HC Deb 11 November 1977 vol 938 cc303-5W
Mr. Lomas

asked the Secretary of State for the Environment (1) what action he is taking to ensure that the Yorkshire and Humberside Region has good industrial sites and buildings, industrial access, and the opportunity to attract the essential and necessary skills which are needed; and if he will make a statement;

(2) if he is aware that there is an urgent need to provide the necessary location attractions in many medium size towns, such as Huddersfield; and what action is being taken to ensure this is done.

Mr. Guy Barnett:

The county and district councils have been urged in Circular 71/77 to adopt a variety of policies and measures to further the Government's industrial strategy. My Regional Director and the Regional Director of the Department of Industry recently took part in a conference on this subject, to which the Chief Executive of Kirklees Borough Council was invited.

In the financial year ending on 31st March 1977 loan sanction was given for the acquisition under the Community Land Act of industrial sites in the Yorkshire and Humberside Region totalling 345 acres; 48 acres were in Kirklees.

The Government have recognised the special problems of the Huddersfield inner city area. Improvement projects to the value of £372,000 have been accepted this year.

Mr. Lomas

asked the Secretary of State for the Environment if he is aware that of the new industrial floor space more than half is in Leeds, with very little in Huddersfield and the Kirklees district; and what he intends to do to rectify the position.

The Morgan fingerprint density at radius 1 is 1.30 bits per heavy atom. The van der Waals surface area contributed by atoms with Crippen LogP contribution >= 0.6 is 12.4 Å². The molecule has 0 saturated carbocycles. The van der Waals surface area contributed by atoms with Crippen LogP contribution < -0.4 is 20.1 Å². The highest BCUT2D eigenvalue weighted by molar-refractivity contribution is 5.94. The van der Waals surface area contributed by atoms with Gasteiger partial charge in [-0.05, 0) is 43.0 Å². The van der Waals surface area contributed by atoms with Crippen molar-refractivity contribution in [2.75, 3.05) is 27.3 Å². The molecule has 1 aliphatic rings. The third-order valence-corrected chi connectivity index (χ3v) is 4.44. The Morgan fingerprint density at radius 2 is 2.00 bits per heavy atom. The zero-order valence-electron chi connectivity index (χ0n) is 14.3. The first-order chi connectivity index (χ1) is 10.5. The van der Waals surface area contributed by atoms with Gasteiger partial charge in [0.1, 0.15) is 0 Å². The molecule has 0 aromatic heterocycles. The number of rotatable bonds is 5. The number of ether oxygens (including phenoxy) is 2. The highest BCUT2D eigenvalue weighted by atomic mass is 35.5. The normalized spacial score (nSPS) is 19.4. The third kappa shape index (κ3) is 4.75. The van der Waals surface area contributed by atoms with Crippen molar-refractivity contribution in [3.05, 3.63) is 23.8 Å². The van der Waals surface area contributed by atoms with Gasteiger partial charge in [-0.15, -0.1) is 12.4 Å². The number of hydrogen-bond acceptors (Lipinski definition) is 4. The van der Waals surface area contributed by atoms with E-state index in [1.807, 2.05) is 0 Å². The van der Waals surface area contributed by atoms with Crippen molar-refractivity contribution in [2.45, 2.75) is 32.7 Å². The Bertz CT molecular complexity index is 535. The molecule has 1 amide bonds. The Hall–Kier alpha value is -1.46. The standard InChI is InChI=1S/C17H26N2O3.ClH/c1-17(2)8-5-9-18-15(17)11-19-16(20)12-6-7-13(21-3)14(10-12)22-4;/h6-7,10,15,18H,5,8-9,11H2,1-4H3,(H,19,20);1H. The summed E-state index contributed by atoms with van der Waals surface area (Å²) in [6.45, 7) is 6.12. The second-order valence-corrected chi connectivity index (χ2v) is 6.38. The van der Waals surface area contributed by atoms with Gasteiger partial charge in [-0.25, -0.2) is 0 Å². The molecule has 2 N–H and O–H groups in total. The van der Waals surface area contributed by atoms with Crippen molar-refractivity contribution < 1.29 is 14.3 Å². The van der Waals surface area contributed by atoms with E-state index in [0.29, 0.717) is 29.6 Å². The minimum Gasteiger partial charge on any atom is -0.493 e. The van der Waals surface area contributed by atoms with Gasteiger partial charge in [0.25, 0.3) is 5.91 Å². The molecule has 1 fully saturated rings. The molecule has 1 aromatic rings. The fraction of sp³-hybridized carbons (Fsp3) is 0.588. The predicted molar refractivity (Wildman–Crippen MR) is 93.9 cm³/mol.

Mr. Cryer:

I have been asked to reply. I recognise that availability of industrial sites and modem premises is an important factor in maintaining and expanding the industrial base of the area The Department, therefore, keeps itself informed of developments and plans its own advance factory programmes to take account of them. 10,000 sq. ft. of factory space has already been provided and a further 15,000 sq. ft. is planned in the Kirklees district. The resources of this programme must be directed primarily, however, at meeting the problems of unemployment where these are most severe.

Mr. Lomas

asked the Secretary of State for the Environment what financial assistance is being given, by grant or by loans, for projects which will provide additional employment in the Yorkshire and Humberside Region.

Mr. Cryer:

I have been asked to reply.

Regional selective assistance is offered under Section 7 of the Industry Act 1972 for eligible projects in all industries which create or maintain employment in the assisted areas. Assistance is normally in the form of grants or loans.

From the start of the Act in August 1972 up to 30th September 1977 grants totalling £20.4 million and loans totalling £10.7 million have been offered on 641 projects in the Yorkshire and Humberside Region, estimated to cost £391.6 million. These projects are expected to provide 38,300 new jobs and to safeguard 7,400 jobs in the region in the period up to 1980.